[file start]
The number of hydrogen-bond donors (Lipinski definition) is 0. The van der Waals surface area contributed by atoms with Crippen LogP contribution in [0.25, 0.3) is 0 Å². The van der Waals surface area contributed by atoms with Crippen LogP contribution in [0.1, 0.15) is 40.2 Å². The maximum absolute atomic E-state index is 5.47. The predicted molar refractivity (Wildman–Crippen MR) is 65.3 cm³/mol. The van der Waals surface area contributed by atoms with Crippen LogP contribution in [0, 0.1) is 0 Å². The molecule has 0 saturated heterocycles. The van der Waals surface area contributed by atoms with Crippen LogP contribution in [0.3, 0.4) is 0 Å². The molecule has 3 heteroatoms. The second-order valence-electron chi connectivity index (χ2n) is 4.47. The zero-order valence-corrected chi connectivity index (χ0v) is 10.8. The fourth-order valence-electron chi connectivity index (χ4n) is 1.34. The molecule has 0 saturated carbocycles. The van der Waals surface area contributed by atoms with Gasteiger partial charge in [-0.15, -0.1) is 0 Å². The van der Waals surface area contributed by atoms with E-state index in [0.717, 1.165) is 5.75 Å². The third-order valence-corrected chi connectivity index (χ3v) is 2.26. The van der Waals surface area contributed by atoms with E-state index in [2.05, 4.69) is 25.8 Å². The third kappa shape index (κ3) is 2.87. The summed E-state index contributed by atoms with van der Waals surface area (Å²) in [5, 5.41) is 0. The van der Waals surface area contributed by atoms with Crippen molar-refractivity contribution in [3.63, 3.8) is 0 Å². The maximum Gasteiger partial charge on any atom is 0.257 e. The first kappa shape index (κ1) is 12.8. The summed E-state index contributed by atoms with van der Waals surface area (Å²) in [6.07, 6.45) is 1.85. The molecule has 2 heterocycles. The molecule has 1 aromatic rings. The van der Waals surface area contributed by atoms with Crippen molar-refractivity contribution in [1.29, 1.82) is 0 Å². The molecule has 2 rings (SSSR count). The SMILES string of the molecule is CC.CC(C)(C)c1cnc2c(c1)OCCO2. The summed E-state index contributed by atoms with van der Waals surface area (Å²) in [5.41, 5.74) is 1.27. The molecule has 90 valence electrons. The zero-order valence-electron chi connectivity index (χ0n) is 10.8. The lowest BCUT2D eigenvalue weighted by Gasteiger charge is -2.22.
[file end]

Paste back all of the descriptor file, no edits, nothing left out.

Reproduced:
The number of hydrogen-bond donors (Lipinski definition) is 0. The van der Waals surface area contributed by atoms with Crippen LogP contribution in [0.25, 0.3) is 0 Å². The van der Waals surface area contributed by atoms with Crippen LogP contribution in [0.1, 0.15) is 40.2 Å². The maximum absolute atomic E-state index is 5.47. The predicted molar refractivity (Wildman–Crippen MR) is 65.3 cm³/mol. The van der Waals surface area contributed by atoms with Crippen LogP contribution in [0, 0.1) is 0 Å². The molecule has 0 saturated heterocycles. The van der Waals surface area contributed by atoms with Crippen LogP contribution in [0.3, 0.4) is 0 Å². The molecule has 3 heteroatoms. The second-order valence-electron chi connectivity index (χ2n) is 4.47. The zero-order valence-corrected chi connectivity index (χ0v) is 10.8. The fourth-order valence-electron chi connectivity index (χ4n) is 1.34. The molecule has 0 saturated carbocycles. The van der Waals surface area contributed by atoms with Gasteiger partial charge in [-0.15, -0.1) is 0 Å². The van der Waals surface area contributed by atoms with E-state index in [0.717, 1.165) is 5.75 Å². The third-order valence-corrected chi connectivity index (χ3v) is 2.26. The van der Waals surface area contributed by atoms with E-state index in [2.05, 4.69) is 25.8 Å². The third kappa shape index (κ3) is 2.87. The summed E-state index contributed by atoms with van der Waals surface area (Å²) in [5, 5.41) is 0. The van der Waals surface area contributed by atoms with Crippen molar-refractivity contribution in [3.63, 3.8) is 0 Å². The maximum Gasteiger partial charge on any atom is 0.257 e. The first kappa shape index (κ1) is 12.8. The summed E-state index contributed by atoms with van der Waals surface area (Å²) in [6.07, 6.45) is 1.85. The molecule has 2 heterocycles. The molecule has 1 aromatic rings. The van der Waals surface area contributed by atoms with Crippen molar-refractivity contribution in [1.29, 1.82) is 0 Å². The molecule has 2 rings (SSSR count). The SMILES string of the molecule is CC.CC(C)(C)c1cnc2c(c1)OCCO2. The summed E-state index contributed by atoms with van der Waals surface area (Å²) in [5.41, 5.74) is 1.27. The molecule has 90 valence electrons. The zero-order valence-electron chi connectivity index (χ0n) is 10.8. The lowest BCUT2D eigenvalue weighted by Gasteiger charge is -2.22.